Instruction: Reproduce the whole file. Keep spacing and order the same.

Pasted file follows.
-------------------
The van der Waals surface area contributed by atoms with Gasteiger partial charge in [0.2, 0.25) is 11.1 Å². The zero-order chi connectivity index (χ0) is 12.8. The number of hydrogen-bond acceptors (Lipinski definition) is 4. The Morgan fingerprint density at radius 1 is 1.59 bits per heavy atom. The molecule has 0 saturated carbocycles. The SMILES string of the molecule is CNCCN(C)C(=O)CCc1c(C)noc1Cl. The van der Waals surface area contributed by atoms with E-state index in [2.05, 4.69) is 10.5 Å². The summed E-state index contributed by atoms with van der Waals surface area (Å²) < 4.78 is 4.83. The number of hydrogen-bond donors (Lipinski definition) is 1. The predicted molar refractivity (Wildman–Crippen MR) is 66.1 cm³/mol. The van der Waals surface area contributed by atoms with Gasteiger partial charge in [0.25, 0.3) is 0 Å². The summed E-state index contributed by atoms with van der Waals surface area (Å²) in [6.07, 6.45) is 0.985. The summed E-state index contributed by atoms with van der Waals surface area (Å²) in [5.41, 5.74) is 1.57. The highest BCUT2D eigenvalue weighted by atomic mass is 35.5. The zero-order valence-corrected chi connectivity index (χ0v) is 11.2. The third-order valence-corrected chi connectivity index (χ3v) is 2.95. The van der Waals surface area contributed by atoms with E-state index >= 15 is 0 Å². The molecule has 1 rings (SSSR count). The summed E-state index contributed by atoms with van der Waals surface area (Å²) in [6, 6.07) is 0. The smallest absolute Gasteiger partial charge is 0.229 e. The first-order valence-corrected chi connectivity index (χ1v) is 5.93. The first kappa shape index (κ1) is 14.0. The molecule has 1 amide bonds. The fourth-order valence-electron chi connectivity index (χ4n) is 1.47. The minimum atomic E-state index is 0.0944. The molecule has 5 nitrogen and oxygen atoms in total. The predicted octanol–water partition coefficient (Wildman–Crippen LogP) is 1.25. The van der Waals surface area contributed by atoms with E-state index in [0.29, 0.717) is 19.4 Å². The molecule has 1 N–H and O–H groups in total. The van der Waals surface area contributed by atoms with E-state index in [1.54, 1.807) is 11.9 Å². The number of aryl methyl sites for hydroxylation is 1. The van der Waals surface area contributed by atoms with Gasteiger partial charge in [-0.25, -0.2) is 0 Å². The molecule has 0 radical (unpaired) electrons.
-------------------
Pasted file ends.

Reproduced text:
The van der Waals surface area contributed by atoms with Gasteiger partial charge in [0.2, 0.25) is 11.1 Å². The zero-order chi connectivity index (χ0) is 12.8. The number of hydrogen-bond acceptors (Lipinski definition) is 4. The Morgan fingerprint density at radius 1 is 1.59 bits per heavy atom. The molecule has 0 saturated carbocycles. The SMILES string of the molecule is CNCCN(C)C(=O)CCc1c(C)noc1Cl. The van der Waals surface area contributed by atoms with E-state index in [2.05, 4.69) is 10.5 Å². The summed E-state index contributed by atoms with van der Waals surface area (Å²) < 4.78 is 4.83. The number of hydrogen-bond donors (Lipinski definition) is 1. The predicted molar refractivity (Wildman–Crippen MR) is 66.1 cm³/mol. The van der Waals surface area contributed by atoms with Gasteiger partial charge in [0.25, 0.3) is 0 Å². The summed E-state index contributed by atoms with van der Waals surface area (Å²) in [6.07, 6.45) is 0.985. The summed E-state index contributed by atoms with van der Waals surface area (Å²) in [5.41, 5.74) is 1.57. The highest BCUT2D eigenvalue weighted by atomic mass is 35.5. The zero-order valence-corrected chi connectivity index (χ0v) is 11.2. The third-order valence-corrected chi connectivity index (χ3v) is 2.95. The van der Waals surface area contributed by atoms with E-state index >= 15 is 0 Å². The molecule has 1 rings (SSSR count). The summed E-state index contributed by atoms with van der Waals surface area (Å²) in [6, 6.07) is 0. The smallest absolute Gasteiger partial charge is 0.229 e. The first-order valence-corrected chi connectivity index (χ1v) is 5.93. The first kappa shape index (κ1) is 14.0. The molecule has 1 amide bonds. The fourth-order valence-electron chi connectivity index (χ4n) is 1.47. The minimum atomic E-state index is 0.0944. The molecule has 5 nitrogen and oxygen atoms in total. The predicted octanol–water partition coefficient (Wildman–Crippen LogP) is 1.25. The van der Waals surface area contributed by atoms with E-state index in [0.29, 0.717) is 19.4 Å². The molecule has 1 N–H and O–H groups in total. The van der Waals surface area contributed by atoms with E-state index in [1.54, 1.807) is 11.9 Å². The number of aryl methyl sites for hydroxylation is 1. The van der Waals surface area contributed by atoms with Gasteiger partial charge in [-0.25, -0.2) is 0 Å². The molecule has 0 radical (unpaired) electrons.